Another indoor edible gardening winter is coming to a close. It was more successful for us than ever before, and we are sure it can get even better. Indoor gardening has, like any gardening, a learning curve.
Here is a video tour of our indoor edible garden on March 1.
This winter, for the first time, we were able to keep some tomato plants alive. In comparison to the beginning of winter update, they look a bit beaten. But they are showing new growth and even have set some fruit. Winter is definitely not a good time for summer crops.
The Kratky hydroponic method cucumber plant is loving it in our laundry room. It grew from a seed to the first fruit in about a month. This is the Picolino cucumber with all female flowers that can be grown indoors without pollinators. So fun.
The Sweet potato is finally showing some growth. Glad we started them early. See how to grow sweet potato in cold climate.
The Tower Garden is as always most productive. It really is a food machine at any time of the year. We have planted and harvested them multiple times during the winter.
An interesting observation we made this winter: in the growing box we grew some tomatoes and also some rapini broccoli. Despite the short sun hours in the winter, the rapini grew into big healthy plants. The tomatoes on the other hand struggled a lot. We were thinking at first that it is all a matter of the rapini being a winter crop and the tomatoes being a summer crop. After some research I learned that plants from the brassica family stunt tomato growth. Interesting! Do you have any experience with growing tomatoes and broccoli or cabbage together? Please share with us.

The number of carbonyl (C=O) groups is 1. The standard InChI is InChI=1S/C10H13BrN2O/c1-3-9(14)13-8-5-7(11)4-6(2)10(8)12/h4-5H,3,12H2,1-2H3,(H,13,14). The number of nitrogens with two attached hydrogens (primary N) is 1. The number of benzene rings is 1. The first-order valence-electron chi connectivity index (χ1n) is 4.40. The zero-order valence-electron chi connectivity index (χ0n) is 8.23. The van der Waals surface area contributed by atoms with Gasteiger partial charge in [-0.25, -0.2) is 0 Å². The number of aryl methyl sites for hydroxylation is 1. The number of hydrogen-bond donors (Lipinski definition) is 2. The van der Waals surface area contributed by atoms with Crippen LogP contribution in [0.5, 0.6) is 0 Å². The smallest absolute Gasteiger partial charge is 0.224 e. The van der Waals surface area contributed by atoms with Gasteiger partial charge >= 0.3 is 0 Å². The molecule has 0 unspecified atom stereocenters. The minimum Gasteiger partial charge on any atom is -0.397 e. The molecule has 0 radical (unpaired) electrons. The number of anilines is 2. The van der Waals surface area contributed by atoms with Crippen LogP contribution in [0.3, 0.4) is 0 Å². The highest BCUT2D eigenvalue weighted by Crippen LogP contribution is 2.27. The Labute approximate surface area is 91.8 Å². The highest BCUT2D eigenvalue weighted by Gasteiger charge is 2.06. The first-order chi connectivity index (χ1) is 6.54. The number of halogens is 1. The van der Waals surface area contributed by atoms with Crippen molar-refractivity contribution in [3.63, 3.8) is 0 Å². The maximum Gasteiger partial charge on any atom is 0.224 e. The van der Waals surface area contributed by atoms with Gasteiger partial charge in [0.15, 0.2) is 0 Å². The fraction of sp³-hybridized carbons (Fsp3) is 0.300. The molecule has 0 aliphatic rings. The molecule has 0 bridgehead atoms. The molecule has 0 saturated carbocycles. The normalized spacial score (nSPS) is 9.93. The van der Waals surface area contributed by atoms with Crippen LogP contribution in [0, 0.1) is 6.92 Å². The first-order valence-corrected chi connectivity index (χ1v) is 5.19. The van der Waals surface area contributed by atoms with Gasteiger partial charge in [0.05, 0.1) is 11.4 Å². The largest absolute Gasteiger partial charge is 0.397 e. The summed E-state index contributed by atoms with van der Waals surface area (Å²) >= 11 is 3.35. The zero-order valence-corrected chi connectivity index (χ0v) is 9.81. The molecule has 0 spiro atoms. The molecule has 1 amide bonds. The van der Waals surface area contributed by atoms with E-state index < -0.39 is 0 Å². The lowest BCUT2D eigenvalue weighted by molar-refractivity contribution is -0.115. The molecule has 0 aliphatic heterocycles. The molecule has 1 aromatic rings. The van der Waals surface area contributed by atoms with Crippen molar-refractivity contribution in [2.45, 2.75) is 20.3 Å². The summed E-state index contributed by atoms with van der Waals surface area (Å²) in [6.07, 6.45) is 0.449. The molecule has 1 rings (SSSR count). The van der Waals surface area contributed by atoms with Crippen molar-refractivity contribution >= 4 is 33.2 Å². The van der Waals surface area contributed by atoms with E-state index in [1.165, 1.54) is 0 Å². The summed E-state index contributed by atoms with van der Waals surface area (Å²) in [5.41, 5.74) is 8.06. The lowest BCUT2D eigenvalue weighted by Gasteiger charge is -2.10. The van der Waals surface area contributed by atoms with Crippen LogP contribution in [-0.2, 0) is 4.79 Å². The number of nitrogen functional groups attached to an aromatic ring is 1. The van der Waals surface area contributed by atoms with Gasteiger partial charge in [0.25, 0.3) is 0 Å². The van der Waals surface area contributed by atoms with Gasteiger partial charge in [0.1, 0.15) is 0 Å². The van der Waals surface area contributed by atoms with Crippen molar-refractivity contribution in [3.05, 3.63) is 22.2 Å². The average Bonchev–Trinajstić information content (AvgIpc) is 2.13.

Soon the spring planting for the outdoor garden will start, and we are looking forward to some warmer days. See when and how to start plants from seeds.
Grow an indoor edible garden
Start growing food for your table in depth of winter. Take a look at all the posts we already shared about growing food indoors, and seedlings for the summer garden.